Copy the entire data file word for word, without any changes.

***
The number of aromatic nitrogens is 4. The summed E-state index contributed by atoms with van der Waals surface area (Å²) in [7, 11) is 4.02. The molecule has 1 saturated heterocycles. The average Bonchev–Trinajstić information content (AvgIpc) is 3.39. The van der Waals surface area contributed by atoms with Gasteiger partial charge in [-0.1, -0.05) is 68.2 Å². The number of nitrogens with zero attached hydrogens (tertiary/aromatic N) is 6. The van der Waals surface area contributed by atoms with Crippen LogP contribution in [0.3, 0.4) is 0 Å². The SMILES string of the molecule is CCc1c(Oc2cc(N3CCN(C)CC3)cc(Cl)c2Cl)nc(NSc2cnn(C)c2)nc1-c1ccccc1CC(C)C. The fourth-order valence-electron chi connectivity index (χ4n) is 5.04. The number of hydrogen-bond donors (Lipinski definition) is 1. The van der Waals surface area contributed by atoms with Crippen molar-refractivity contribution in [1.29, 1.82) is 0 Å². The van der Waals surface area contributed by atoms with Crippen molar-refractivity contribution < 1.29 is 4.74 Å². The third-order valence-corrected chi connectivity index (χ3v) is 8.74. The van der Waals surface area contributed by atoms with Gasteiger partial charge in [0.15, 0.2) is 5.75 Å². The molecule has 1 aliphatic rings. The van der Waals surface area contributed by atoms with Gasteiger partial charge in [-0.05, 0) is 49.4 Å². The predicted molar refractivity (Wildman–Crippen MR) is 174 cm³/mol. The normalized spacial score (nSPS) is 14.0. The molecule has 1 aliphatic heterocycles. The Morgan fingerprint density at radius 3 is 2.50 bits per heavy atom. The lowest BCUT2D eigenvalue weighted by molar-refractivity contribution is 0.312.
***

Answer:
The number of aromatic nitrogens is 4. The summed E-state index contributed by atoms with van der Waals surface area (Å²) in [7, 11) is 4.02. The molecule has 1 saturated heterocycles. The average Bonchev–Trinajstić information content (AvgIpc) is 3.39. The van der Waals surface area contributed by atoms with Gasteiger partial charge in [-0.1, -0.05) is 68.2 Å². The number of nitrogens with zero attached hydrogens (tertiary/aromatic N) is 6. The van der Waals surface area contributed by atoms with Crippen LogP contribution in [0.3, 0.4) is 0 Å². The SMILES string of the molecule is CCc1c(Oc2cc(N3CCN(C)CC3)cc(Cl)c2Cl)nc(NSc2cnn(C)c2)nc1-c1ccccc1CC(C)C. The fourth-order valence-electron chi connectivity index (χ4n) is 5.04. The number of hydrogen-bond donors (Lipinski definition) is 1. The van der Waals surface area contributed by atoms with Crippen molar-refractivity contribution in [1.29, 1.82) is 0 Å². The van der Waals surface area contributed by atoms with Crippen molar-refractivity contribution < 1.29 is 4.74 Å². The third-order valence-corrected chi connectivity index (χ3v) is 8.74. The van der Waals surface area contributed by atoms with Gasteiger partial charge in [0.15, 0.2) is 5.75 Å². The molecule has 1 aliphatic rings. The van der Waals surface area contributed by atoms with Gasteiger partial charge in [-0.05, 0) is 49.4 Å². The predicted molar refractivity (Wildman–Crippen MR) is 174 cm³/mol. The normalized spacial score (nSPS) is 14.0. The molecule has 1 aliphatic heterocycles. The Morgan fingerprint density at radius 3 is 2.50 bits per heavy atom. The lowest BCUT2D eigenvalue weighted by molar-refractivity contribution is 0.312.